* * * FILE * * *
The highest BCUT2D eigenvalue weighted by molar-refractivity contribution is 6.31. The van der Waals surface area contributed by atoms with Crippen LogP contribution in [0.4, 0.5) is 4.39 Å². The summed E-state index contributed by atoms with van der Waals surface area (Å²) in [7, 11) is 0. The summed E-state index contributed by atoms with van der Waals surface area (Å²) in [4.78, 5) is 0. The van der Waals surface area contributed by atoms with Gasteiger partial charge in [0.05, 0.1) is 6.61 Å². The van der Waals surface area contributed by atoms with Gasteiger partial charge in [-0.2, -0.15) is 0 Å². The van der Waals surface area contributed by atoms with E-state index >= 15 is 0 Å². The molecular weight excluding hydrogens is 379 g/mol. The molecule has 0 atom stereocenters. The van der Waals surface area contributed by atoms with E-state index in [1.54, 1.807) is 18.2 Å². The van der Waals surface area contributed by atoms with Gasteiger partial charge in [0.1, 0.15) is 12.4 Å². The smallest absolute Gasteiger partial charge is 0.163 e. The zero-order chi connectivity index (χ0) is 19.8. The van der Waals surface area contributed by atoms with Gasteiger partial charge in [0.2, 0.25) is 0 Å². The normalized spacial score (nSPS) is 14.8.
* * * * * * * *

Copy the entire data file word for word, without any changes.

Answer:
The highest BCUT2D eigenvalue weighted by molar-refractivity contribution is 6.31. The van der Waals surface area contributed by atoms with Crippen LogP contribution in [0.4, 0.5) is 4.39 Å². The summed E-state index contributed by atoms with van der Waals surface area (Å²) in [7, 11) is 0. The summed E-state index contributed by atoms with van der Waals surface area (Å²) in [4.78, 5) is 0. The van der Waals surface area contributed by atoms with Gasteiger partial charge in [0.05, 0.1) is 6.61 Å². The van der Waals surface area contributed by atoms with Gasteiger partial charge in [-0.2, -0.15) is 0 Å². The van der Waals surface area contributed by atoms with E-state index >= 15 is 0 Å². The molecular weight excluding hydrogens is 379 g/mol. The molecule has 0 atom stereocenters. The van der Waals surface area contributed by atoms with E-state index in [1.54, 1.807) is 18.2 Å². The van der Waals surface area contributed by atoms with Gasteiger partial charge in [0.1, 0.15) is 12.4 Å². The smallest absolute Gasteiger partial charge is 0.163 e. The zero-order chi connectivity index (χ0) is 19.8. The van der Waals surface area contributed by atoms with Gasteiger partial charge in [0.2, 0.25) is 0 Å². The normalized spacial score (nSPS) is 14.8.